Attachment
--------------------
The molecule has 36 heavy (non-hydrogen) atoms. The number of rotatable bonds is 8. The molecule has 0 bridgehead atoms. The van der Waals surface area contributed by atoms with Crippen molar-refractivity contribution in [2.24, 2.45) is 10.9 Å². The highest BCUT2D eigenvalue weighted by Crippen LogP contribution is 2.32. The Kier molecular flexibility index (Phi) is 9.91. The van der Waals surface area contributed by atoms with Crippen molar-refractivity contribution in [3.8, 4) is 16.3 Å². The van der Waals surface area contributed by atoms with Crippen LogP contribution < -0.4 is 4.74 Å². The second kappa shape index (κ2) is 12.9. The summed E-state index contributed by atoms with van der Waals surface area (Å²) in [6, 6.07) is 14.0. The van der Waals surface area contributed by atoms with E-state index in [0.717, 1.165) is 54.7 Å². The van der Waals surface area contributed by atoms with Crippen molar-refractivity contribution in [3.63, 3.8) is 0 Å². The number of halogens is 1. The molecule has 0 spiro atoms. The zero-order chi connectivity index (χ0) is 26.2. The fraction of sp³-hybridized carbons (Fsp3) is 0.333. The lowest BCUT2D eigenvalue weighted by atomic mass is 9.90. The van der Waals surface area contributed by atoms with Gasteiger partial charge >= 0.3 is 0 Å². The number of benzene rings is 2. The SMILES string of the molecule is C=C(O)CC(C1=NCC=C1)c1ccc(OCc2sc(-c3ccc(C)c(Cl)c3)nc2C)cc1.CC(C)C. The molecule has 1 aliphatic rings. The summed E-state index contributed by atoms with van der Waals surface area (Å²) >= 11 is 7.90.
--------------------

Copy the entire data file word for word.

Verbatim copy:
The molecule has 36 heavy (non-hydrogen) atoms. The number of rotatable bonds is 8. The molecule has 0 bridgehead atoms. The van der Waals surface area contributed by atoms with Crippen molar-refractivity contribution in [2.24, 2.45) is 10.9 Å². The highest BCUT2D eigenvalue weighted by Crippen LogP contribution is 2.32. The Kier molecular flexibility index (Phi) is 9.91. The van der Waals surface area contributed by atoms with Crippen molar-refractivity contribution in [3.8, 4) is 16.3 Å². The van der Waals surface area contributed by atoms with Crippen LogP contribution < -0.4 is 4.74 Å². The second kappa shape index (κ2) is 12.9. The summed E-state index contributed by atoms with van der Waals surface area (Å²) in [6, 6.07) is 14.0. The van der Waals surface area contributed by atoms with E-state index in [0.717, 1.165) is 54.7 Å². The van der Waals surface area contributed by atoms with Crippen molar-refractivity contribution in [3.63, 3.8) is 0 Å². The number of halogens is 1. The molecule has 0 spiro atoms. The zero-order chi connectivity index (χ0) is 26.2. The fraction of sp³-hybridized carbons (Fsp3) is 0.333. The lowest BCUT2D eigenvalue weighted by atomic mass is 9.90. The van der Waals surface area contributed by atoms with Gasteiger partial charge >= 0.3 is 0 Å². The number of benzene rings is 2. The SMILES string of the molecule is C=C(O)CC(C1=NCC=C1)c1ccc(OCc2sc(-c3ccc(C)c(Cl)c3)nc2C)cc1.CC(C)C. The molecule has 1 aliphatic rings. The summed E-state index contributed by atoms with van der Waals surface area (Å²) >= 11 is 7.90.